Oct. 28 (Bloomberg) — Brazil’s currency fell for the first day in three after China boosted interest rates, raising investor concern that demand for the country’s main commodity exports such as steel and soybeans will decline.
China’s central bank today raised its benchmark interest rate for the first time in nine years, stepping up efforts to curb inflation in the world’s fastest-growing major economy. China is Brazil’s second-biggest trading partner after the U.S., accounting for about 7 percent of the country’s exports, according to Brazil’s Trade Ministry.
“The rate increase in China is worrisome,” said Helio Ozaki, currency trader at Sao Paulo-based Banco Rendimento. “That will slow the pace of growth in China.”
The real fell 0.3 percent 2.8705 per dollar at 8:33 a.m. New York time from 2.8615 per dollar late yesterday, paring its 2004 gain to 0.7 percent, the third-worst performance against the dollar among the 16 major currencies.
Record exports — which Brazil’s government forecasts will reach $94 billion this year — has pushed the real up 7.5 percent against the dollar since June 30, the second-best performance of the major currencies.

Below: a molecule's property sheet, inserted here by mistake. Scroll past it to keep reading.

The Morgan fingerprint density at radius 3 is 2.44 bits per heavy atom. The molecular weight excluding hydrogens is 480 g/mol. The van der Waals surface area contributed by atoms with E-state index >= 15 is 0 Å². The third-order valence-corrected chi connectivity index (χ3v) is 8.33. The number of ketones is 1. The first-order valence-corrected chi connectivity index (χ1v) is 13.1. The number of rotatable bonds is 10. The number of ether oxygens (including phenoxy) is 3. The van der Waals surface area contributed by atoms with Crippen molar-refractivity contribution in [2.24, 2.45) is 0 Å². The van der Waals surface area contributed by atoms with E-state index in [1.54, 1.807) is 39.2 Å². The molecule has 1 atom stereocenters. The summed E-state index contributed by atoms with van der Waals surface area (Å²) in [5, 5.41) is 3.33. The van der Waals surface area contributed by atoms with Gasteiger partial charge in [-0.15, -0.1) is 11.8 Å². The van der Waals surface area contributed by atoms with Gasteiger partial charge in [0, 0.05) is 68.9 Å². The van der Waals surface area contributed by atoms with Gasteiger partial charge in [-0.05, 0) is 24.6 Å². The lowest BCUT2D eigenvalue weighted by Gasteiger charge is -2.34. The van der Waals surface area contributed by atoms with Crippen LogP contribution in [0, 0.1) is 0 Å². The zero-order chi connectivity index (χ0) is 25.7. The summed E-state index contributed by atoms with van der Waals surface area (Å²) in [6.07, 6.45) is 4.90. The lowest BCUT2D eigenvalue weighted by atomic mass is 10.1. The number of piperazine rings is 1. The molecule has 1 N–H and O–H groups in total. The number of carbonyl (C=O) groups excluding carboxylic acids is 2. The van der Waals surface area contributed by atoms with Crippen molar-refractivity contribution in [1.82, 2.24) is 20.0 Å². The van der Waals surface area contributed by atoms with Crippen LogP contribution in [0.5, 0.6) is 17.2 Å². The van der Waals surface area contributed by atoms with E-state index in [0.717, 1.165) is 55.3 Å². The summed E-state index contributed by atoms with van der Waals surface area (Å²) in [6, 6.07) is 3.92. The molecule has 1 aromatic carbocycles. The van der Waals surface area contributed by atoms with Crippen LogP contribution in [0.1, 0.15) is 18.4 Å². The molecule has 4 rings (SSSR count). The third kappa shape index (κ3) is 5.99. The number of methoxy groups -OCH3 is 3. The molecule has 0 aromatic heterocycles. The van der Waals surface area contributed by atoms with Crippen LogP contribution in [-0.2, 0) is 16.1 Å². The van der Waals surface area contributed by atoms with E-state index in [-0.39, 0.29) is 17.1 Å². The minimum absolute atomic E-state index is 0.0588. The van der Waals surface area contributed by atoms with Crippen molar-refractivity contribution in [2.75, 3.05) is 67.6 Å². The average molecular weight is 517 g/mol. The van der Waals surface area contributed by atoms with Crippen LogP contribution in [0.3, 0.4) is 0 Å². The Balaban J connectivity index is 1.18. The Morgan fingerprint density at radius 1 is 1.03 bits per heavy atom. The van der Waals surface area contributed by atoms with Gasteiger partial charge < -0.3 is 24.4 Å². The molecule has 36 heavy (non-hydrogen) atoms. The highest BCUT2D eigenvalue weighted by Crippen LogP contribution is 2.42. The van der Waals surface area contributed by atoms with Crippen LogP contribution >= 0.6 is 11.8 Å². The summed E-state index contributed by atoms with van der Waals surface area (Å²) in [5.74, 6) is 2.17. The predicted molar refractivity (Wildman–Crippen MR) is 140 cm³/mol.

Slower growth in China may reduce demand for Brazilian products and commodities prompting the country to export less, Ozaki said.
Brazil’s trade surplus probably will fall to 2003 levels next year because commodity prices are declining and faster economic growth is helping boost imports, Trade Minister Luiz Fernando Furlan said yesterday.
The surplus will narrow next year to about $25 billion from the government’s forecast of a record $32 billion this year, Furlan said.
Brazil’s benchmark bond maturing in 2040 fell 0.85 cent on the dollar to 110.75, boosting the yield to 9.90 percent, according to JPMorgan Chase & Co.
To contact the reporter on this story:
Romina Nicaretta in Sao Paulo at at Rnicaretta@bloomberg.net